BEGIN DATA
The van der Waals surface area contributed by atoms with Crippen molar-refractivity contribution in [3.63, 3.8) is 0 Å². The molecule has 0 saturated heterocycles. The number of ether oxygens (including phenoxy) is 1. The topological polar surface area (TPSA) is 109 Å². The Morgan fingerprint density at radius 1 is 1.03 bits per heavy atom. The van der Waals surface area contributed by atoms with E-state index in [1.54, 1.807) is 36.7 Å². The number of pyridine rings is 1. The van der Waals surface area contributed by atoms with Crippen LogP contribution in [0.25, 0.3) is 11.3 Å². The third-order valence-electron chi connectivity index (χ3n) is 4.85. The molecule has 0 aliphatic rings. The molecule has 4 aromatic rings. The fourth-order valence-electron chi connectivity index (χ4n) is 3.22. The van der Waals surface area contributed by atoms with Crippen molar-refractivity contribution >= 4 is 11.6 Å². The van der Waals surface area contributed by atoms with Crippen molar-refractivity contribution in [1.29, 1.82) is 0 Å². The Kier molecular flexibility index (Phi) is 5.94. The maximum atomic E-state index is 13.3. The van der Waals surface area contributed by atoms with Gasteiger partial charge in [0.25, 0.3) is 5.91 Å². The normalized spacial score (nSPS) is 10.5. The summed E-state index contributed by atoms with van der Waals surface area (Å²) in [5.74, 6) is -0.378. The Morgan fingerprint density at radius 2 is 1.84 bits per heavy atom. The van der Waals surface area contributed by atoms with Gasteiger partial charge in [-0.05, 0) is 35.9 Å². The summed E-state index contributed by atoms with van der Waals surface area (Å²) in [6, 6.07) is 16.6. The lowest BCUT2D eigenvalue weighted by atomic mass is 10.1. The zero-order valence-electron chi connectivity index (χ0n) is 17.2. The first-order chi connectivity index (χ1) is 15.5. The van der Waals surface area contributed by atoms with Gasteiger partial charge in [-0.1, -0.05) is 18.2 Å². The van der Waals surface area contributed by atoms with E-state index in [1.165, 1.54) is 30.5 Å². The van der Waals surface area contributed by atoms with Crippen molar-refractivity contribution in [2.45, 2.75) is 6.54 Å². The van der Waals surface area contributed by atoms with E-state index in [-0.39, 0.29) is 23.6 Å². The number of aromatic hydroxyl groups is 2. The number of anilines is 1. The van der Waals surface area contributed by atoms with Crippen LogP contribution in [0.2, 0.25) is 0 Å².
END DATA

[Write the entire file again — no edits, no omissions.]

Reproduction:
The van der Waals surface area contributed by atoms with Crippen molar-refractivity contribution in [3.63, 3.8) is 0 Å². The molecule has 0 saturated heterocycles. The number of ether oxygens (including phenoxy) is 1. The topological polar surface area (TPSA) is 109 Å². The Morgan fingerprint density at radius 1 is 1.03 bits per heavy atom. The van der Waals surface area contributed by atoms with E-state index in [1.54, 1.807) is 36.7 Å². The number of pyridine rings is 1. The van der Waals surface area contributed by atoms with Crippen LogP contribution in [0.25, 0.3) is 11.3 Å². The third-order valence-electron chi connectivity index (χ3n) is 4.85. The molecule has 0 aliphatic rings. The molecule has 4 aromatic rings. The fourth-order valence-electron chi connectivity index (χ4n) is 3.22. The van der Waals surface area contributed by atoms with Crippen molar-refractivity contribution >= 4 is 11.6 Å². The van der Waals surface area contributed by atoms with Crippen molar-refractivity contribution in [1.29, 1.82) is 0 Å². The Kier molecular flexibility index (Phi) is 5.94. The maximum atomic E-state index is 13.3. The van der Waals surface area contributed by atoms with Gasteiger partial charge in [0.25, 0.3) is 5.91 Å². The normalized spacial score (nSPS) is 10.5. The summed E-state index contributed by atoms with van der Waals surface area (Å²) in [5.74, 6) is -0.378. The Morgan fingerprint density at radius 2 is 1.84 bits per heavy atom. The van der Waals surface area contributed by atoms with Gasteiger partial charge in [-0.05, 0) is 35.9 Å². The summed E-state index contributed by atoms with van der Waals surface area (Å²) in [6, 6.07) is 16.6. The lowest BCUT2D eigenvalue weighted by atomic mass is 10.1. The zero-order valence-electron chi connectivity index (χ0n) is 17.2. The first-order chi connectivity index (χ1) is 15.5. The van der Waals surface area contributed by atoms with Gasteiger partial charge in [-0.1, -0.05) is 18.2 Å². The van der Waals surface area contributed by atoms with E-state index in [1.165, 1.54) is 30.5 Å². The van der Waals surface area contributed by atoms with Crippen molar-refractivity contribution in [2.45, 2.75) is 6.54 Å². The van der Waals surface area contributed by atoms with E-state index in [-0.39, 0.29) is 23.6 Å². The number of aromatic hydroxyl groups is 2. The number of anilines is 1. The van der Waals surface area contributed by atoms with Crippen LogP contribution in [0.2, 0.25) is 0 Å².